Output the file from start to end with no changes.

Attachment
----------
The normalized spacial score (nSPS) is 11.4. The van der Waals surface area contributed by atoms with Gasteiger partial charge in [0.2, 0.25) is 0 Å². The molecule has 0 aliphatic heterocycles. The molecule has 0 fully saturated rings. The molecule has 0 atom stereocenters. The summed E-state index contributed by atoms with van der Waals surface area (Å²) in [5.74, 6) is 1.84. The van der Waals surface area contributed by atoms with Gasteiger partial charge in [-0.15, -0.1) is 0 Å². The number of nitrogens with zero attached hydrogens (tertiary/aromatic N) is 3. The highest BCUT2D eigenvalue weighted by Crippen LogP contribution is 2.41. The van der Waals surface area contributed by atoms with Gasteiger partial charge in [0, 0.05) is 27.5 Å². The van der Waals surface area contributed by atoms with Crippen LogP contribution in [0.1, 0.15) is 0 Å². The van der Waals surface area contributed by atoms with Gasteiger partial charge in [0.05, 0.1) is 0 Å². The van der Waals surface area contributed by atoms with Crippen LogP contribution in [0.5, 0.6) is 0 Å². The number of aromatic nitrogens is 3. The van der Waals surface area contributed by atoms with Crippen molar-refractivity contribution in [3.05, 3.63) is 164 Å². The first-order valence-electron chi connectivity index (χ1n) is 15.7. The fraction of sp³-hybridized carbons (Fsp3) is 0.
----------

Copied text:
The normalized spacial score (nSPS) is 11.4. The van der Waals surface area contributed by atoms with Gasteiger partial charge in [0.2, 0.25) is 0 Å². The molecule has 0 aliphatic heterocycles. The molecule has 0 fully saturated rings. The molecule has 0 atom stereocenters. The summed E-state index contributed by atoms with van der Waals surface area (Å²) in [5.74, 6) is 1.84. The van der Waals surface area contributed by atoms with Gasteiger partial charge in [-0.15, -0.1) is 0 Å². The number of nitrogens with zero attached hydrogens (tertiary/aromatic N) is 3. The highest BCUT2D eigenvalue weighted by Crippen LogP contribution is 2.41. The van der Waals surface area contributed by atoms with Gasteiger partial charge in [0, 0.05) is 27.5 Å². The van der Waals surface area contributed by atoms with Crippen LogP contribution in [0.1, 0.15) is 0 Å². The van der Waals surface area contributed by atoms with Gasteiger partial charge in [0.05, 0.1) is 0 Å². The van der Waals surface area contributed by atoms with Crippen LogP contribution in [0.5, 0.6) is 0 Å². The number of aromatic nitrogens is 3. The van der Waals surface area contributed by atoms with Crippen molar-refractivity contribution in [3.05, 3.63) is 164 Å². The first-order valence-electron chi connectivity index (χ1n) is 15.7. The fraction of sp³-hybridized carbons (Fsp3) is 0.